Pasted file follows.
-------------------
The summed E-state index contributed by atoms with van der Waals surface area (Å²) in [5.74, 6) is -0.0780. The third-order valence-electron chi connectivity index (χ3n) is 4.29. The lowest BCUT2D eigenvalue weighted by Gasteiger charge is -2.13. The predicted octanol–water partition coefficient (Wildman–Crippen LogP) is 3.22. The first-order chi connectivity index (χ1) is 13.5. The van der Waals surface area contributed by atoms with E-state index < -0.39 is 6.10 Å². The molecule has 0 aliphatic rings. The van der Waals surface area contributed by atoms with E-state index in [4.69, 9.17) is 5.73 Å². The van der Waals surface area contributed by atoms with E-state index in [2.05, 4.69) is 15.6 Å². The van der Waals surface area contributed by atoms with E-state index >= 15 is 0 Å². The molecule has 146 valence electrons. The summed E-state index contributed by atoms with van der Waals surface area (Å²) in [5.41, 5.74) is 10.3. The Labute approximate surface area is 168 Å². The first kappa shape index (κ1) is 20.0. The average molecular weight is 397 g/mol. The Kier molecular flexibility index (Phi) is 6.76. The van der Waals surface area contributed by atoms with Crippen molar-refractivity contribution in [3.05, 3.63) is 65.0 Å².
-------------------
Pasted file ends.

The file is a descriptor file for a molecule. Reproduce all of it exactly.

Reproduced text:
The summed E-state index contributed by atoms with van der Waals surface area (Å²) in [5.74, 6) is -0.0780. The third-order valence-electron chi connectivity index (χ3n) is 4.29. The lowest BCUT2D eigenvalue weighted by Gasteiger charge is -2.13. The predicted octanol–water partition coefficient (Wildman–Crippen LogP) is 3.22. The first-order chi connectivity index (χ1) is 13.5. The van der Waals surface area contributed by atoms with E-state index < -0.39 is 6.10 Å². The molecule has 0 aliphatic rings. The van der Waals surface area contributed by atoms with E-state index in [4.69, 9.17) is 5.73 Å². The van der Waals surface area contributed by atoms with E-state index in [2.05, 4.69) is 15.6 Å². The van der Waals surface area contributed by atoms with E-state index >= 15 is 0 Å². The molecule has 146 valence electrons. The summed E-state index contributed by atoms with van der Waals surface area (Å²) in [5.41, 5.74) is 10.3. The Labute approximate surface area is 168 Å². The first kappa shape index (κ1) is 20.0. The average molecular weight is 397 g/mol. The Kier molecular flexibility index (Phi) is 6.76. The van der Waals surface area contributed by atoms with Crippen molar-refractivity contribution in [3.05, 3.63) is 65.0 Å².